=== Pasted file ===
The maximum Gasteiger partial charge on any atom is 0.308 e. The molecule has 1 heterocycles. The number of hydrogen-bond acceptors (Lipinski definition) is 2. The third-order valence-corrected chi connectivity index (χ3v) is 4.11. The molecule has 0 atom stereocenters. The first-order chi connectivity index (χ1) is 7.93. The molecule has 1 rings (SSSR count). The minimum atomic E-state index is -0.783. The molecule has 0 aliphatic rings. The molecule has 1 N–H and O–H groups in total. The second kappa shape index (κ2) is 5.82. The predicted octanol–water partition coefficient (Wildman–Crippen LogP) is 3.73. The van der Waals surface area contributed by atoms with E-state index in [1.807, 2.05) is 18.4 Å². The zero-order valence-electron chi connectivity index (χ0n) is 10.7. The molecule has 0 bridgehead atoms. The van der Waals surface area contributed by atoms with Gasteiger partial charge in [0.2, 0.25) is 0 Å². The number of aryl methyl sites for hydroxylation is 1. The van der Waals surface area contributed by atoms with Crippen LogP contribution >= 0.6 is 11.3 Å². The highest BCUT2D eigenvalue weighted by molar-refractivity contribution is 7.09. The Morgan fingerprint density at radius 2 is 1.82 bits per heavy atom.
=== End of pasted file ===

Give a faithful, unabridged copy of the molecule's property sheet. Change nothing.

The maximum Gasteiger partial charge on any atom is 0.308 e. The molecule has 1 heterocycles. The number of hydrogen-bond acceptors (Lipinski definition) is 2. The third-order valence-corrected chi connectivity index (χ3v) is 4.11. The molecule has 0 atom stereocenters. The first-order chi connectivity index (χ1) is 7.93. The molecule has 1 rings (SSSR count). The minimum atomic E-state index is -0.783. The molecule has 0 aliphatic rings. The molecule has 1 N–H and O–H groups in total. The second kappa shape index (κ2) is 5.82. The predicted octanol–water partition coefficient (Wildman–Crippen LogP) is 3.73. The van der Waals surface area contributed by atoms with E-state index in [1.807, 2.05) is 18.4 Å². The zero-order valence-electron chi connectivity index (χ0n) is 10.7. The molecule has 0 bridgehead atoms. The van der Waals surface area contributed by atoms with Gasteiger partial charge in [0.2, 0.25) is 0 Å². The number of aryl methyl sites for hydroxylation is 1. The van der Waals surface area contributed by atoms with Crippen LogP contribution >= 0.6 is 11.3 Å². The highest BCUT2D eigenvalue weighted by molar-refractivity contribution is 7.09. The Morgan fingerprint density at radius 2 is 1.82 bits per heavy atom.